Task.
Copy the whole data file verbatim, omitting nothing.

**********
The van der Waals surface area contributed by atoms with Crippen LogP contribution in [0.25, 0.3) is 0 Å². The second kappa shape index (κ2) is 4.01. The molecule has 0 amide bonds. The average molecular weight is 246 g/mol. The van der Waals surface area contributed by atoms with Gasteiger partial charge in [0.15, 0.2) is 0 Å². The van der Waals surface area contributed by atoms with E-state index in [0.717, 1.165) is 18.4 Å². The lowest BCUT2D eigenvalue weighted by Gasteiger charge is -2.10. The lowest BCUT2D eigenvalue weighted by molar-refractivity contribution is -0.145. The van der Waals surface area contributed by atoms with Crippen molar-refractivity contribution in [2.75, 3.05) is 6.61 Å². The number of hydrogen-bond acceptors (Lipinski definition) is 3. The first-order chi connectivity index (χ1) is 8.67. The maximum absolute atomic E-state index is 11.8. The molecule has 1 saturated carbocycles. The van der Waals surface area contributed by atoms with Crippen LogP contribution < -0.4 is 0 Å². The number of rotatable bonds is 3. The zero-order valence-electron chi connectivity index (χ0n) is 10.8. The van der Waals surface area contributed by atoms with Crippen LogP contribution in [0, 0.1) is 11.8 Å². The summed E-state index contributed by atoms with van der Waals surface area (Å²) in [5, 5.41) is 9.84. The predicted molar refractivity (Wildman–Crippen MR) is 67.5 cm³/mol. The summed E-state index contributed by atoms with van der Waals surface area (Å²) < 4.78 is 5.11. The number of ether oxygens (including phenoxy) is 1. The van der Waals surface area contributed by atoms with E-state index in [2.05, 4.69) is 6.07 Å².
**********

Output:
The van der Waals surface area contributed by atoms with Crippen LogP contribution in [0.25, 0.3) is 0 Å². The second kappa shape index (κ2) is 4.01. The molecule has 0 amide bonds. The average molecular weight is 246 g/mol. The van der Waals surface area contributed by atoms with Gasteiger partial charge in [0.15, 0.2) is 0 Å². The van der Waals surface area contributed by atoms with E-state index in [0.717, 1.165) is 18.4 Å². The lowest BCUT2D eigenvalue weighted by Gasteiger charge is -2.10. The lowest BCUT2D eigenvalue weighted by molar-refractivity contribution is -0.145. The van der Waals surface area contributed by atoms with Crippen molar-refractivity contribution in [2.75, 3.05) is 6.61 Å². The number of hydrogen-bond acceptors (Lipinski definition) is 3. The first-order chi connectivity index (χ1) is 8.67. The maximum absolute atomic E-state index is 11.8. The molecule has 1 saturated carbocycles. The van der Waals surface area contributed by atoms with Crippen LogP contribution < -0.4 is 0 Å². The number of rotatable bonds is 3. The zero-order valence-electron chi connectivity index (χ0n) is 10.8. The van der Waals surface area contributed by atoms with Crippen LogP contribution in [0, 0.1) is 11.8 Å². The summed E-state index contributed by atoms with van der Waals surface area (Å²) in [5, 5.41) is 9.84. The predicted molar refractivity (Wildman–Crippen MR) is 67.5 cm³/mol. The summed E-state index contributed by atoms with van der Waals surface area (Å²) < 4.78 is 5.11. The number of ether oxygens (including phenoxy) is 1. The van der Waals surface area contributed by atoms with E-state index in [2.05, 4.69) is 6.07 Å².